“The move towards a living wage standard as a minimum wage is welcome – and reflects a long-term Green Party campaign – but the tax credit and other benefit cuts are going to leave many struggling families close to or over the edge of financial disaster. And the living wage not applying to the under 25s, many of whom also won’t be eligible for housing benefit, will leave many in impossible situations.
“The dropping of the level of Employment Support Allowance is a direct attack on the ill and disabled. And the drop in the benefits cap comes in the light of a legal ruling that the existing inadequate level puts Britain in breach of its obligations under the UN Convention on the Rights of the Child. This in one of the world’s richest economies is simply a disgrace.”
SNP Depute Leader and Treasury spokesperson Stewart Hosie said:
“George Osborne’s Tory budget will hit hard working families, the poorest and young people the hardest. He has continued with his harsh austerity agenda – particularly the savage cuts in tax credits. Any increase in the minimum wage is of course welcome, but the reality is that the good will be undone by the Tory cuts to the incomes of people who can least afford it. And the living wage in Scotland is currently £7.85 – George Osborne is proposing to see it effectively lowered to £7.20.
“This Budget was a sermon from the high priest of an austerity cult – taking from the poor and hard working people and giving to the richest. The Tories’ cuts in the living standards of young people are particularly severe, including scrapping student grants. The SNP Government will continue to deliver grants for the poorest students in Scotland, demonstrating the benefits of having these powers in the Scottish Parliament, rather than in Tory hands at Westminster.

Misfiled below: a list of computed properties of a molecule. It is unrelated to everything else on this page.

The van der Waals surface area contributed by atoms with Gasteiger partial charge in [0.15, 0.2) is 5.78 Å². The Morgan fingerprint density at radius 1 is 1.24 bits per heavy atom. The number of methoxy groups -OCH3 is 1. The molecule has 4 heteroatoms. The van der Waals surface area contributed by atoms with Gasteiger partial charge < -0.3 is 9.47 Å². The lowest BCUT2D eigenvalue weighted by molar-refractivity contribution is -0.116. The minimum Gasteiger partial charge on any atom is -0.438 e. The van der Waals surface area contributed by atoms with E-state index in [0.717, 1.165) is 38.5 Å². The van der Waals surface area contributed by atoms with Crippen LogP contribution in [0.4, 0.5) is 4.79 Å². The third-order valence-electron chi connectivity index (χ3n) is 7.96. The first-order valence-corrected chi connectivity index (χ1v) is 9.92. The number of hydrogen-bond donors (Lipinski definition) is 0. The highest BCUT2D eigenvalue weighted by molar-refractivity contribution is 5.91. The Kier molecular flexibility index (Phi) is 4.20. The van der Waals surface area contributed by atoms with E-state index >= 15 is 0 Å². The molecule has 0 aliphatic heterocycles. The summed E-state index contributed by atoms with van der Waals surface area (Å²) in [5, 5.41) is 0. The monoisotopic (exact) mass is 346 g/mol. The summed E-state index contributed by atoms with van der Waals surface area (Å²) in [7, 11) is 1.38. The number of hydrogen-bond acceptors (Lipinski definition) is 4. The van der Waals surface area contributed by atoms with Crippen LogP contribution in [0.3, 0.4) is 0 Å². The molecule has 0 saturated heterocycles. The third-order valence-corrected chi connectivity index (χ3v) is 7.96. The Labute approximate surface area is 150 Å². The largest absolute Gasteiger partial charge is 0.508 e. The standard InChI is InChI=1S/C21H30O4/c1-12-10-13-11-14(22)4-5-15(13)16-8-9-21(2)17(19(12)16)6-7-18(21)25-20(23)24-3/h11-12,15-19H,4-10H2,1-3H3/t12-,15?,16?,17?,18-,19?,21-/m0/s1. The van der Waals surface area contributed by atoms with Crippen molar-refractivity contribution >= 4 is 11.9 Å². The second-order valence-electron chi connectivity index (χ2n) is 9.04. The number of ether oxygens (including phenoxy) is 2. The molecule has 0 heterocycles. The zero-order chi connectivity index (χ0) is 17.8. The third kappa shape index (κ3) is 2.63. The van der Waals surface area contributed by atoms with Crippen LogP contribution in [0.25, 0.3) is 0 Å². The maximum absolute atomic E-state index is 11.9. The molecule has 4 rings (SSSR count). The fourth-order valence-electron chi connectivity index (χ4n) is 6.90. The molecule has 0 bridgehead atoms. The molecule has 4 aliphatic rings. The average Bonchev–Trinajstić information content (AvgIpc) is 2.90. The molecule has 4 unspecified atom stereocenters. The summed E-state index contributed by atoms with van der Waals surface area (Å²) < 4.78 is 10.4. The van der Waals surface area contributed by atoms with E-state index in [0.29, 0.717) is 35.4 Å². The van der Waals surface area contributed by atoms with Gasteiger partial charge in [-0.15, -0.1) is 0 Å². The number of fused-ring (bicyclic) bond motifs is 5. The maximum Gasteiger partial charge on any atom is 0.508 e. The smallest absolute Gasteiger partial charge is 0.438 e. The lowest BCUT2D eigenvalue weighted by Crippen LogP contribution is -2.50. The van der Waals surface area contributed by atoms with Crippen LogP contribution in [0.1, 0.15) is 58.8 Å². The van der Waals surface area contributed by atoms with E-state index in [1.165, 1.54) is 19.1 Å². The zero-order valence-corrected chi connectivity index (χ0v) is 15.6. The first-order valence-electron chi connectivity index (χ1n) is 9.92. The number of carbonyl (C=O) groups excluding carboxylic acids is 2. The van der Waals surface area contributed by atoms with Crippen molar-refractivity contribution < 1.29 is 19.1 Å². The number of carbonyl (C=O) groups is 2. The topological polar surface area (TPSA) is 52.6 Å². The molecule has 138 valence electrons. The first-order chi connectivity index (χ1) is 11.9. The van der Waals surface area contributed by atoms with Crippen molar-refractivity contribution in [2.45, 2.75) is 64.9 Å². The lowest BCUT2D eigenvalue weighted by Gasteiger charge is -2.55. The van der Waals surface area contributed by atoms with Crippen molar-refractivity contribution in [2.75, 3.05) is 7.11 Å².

“There were measures which we welcome such as the freeze in fuel duty, but there was nothing in the Budget to encourage innovation or exports.
“The UK Government are imposing this austerity Budget on Scotland on the basis of having a single Tory MP north of the border – the electorate in Scotland overwhelmingly rejected austerity at the election by returning 56 SNP MPs, and the Tories secured their lowest share of the vote in Scotland since 1865.
“This Budget underlines the need to have economic and welfare powers in Scotland, so that we can build a more dynamic economy to boost tax revenues, and a fairer society where policies benefit the many, not deliver tax cuts for millionaires.”
Plaid Cymru‘s Treasury spokesperson, Jonathan Edwards MP, said:
“This Budget signals the latest chapter in the Tory party’s efforts to rewrite the role of the State. The Chancellor announced £37bn worth of cuts but only outlined £17bn.
“The £12bn of cuts announced to social protection will cost the Welsh economy over £500m a year, with cuts to tax credits likely to punish thousands of working families.
“The only way to rectify this is to end the subsidising of low pay and legislate to ensure workers receive a genuine living wage – a key Plaid Cymru commitment.
“People will not be fooled by the spin – the new National Living Wage is only a higher minimum wage. It is a long way off a genuine living wage and does not offset the damage done by cuts to tax credits.